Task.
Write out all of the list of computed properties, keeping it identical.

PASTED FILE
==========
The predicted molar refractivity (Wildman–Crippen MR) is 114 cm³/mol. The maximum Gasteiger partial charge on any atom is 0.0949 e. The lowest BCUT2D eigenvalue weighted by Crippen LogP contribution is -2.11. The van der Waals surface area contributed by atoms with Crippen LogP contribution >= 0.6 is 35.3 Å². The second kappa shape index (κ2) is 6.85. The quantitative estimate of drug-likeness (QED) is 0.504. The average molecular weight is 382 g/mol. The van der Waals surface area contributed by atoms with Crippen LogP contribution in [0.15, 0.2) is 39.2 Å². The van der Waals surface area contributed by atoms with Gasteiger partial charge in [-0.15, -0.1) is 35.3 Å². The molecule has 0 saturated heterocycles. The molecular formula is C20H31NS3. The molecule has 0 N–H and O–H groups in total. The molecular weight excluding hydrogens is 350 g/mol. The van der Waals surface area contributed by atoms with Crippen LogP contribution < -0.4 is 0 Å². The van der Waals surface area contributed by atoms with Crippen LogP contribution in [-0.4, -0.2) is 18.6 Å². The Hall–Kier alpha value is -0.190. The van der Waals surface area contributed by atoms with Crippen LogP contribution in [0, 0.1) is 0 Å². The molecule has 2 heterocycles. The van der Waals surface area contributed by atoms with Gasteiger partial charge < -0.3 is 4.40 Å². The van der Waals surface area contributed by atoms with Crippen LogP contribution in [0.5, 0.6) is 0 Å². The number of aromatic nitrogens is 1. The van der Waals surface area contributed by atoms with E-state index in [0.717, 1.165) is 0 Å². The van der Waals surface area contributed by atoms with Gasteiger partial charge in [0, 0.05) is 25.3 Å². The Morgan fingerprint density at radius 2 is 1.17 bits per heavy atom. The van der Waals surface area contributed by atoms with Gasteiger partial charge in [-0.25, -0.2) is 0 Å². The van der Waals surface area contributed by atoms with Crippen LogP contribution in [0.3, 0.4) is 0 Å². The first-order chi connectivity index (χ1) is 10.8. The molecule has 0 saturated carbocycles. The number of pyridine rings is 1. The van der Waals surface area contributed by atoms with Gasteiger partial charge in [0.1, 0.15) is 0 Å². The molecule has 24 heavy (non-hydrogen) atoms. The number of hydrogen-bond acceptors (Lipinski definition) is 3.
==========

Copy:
The predicted molar refractivity (Wildman–Crippen MR) is 114 cm³/mol. The maximum Gasteiger partial charge on any atom is 0.0949 e. The lowest BCUT2D eigenvalue weighted by Crippen LogP contribution is -2.11. The van der Waals surface area contributed by atoms with Crippen LogP contribution >= 0.6 is 35.3 Å². The second kappa shape index (κ2) is 6.85. The quantitative estimate of drug-likeness (QED) is 0.504. The average molecular weight is 382 g/mol. The van der Waals surface area contributed by atoms with Crippen LogP contribution in [0.15, 0.2) is 39.2 Å². The van der Waals surface area contributed by atoms with Gasteiger partial charge in [-0.15, -0.1) is 35.3 Å². The molecule has 0 saturated heterocycles. The molecular formula is C20H31NS3. The molecule has 0 N–H and O–H groups in total. The molecular weight excluding hydrogens is 350 g/mol. The van der Waals surface area contributed by atoms with Crippen LogP contribution < -0.4 is 0 Å². The van der Waals surface area contributed by atoms with Crippen LogP contribution in [-0.4, -0.2) is 18.6 Å². The Hall–Kier alpha value is -0.190. The van der Waals surface area contributed by atoms with Crippen LogP contribution in [0, 0.1) is 0 Å². The molecule has 2 heterocycles. The van der Waals surface area contributed by atoms with Gasteiger partial charge < -0.3 is 4.40 Å². The van der Waals surface area contributed by atoms with Crippen LogP contribution in [0.5, 0.6) is 0 Å². The number of aromatic nitrogens is 1. The van der Waals surface area contributed by atoms with E-state index in [0.717, 1.165) is 0 Å². The van der Waals surface area contributed by atoms with Gasteiger partial charge in [0, 0.05) is 25.3 Å². The Morgan fingerprint density at radius 2 is 1.17 bits per heavy atom. The van der Waals surface area contributed by atoms with Gasteiger partial charge in [-0.25, -0.2) is 0 Å². The van der Waals surface area contributed by atoms with Crippen LogP contribution in [0.3, 0.4) is 0 Å². The first-order chi connectivity index (χ1) is 10.8. The molecule has 0 saturated carbocycles. The number of pyridine rings is 1. The van der Waals surface area contributed by atoms with Gasteiger partial charge in [0.1, 0.15) is 0 Å². The molecule has 24 heavy (non-hydrogen) atoms. The number of hydrogen-bond acceptors (Lipinski definition) is 3.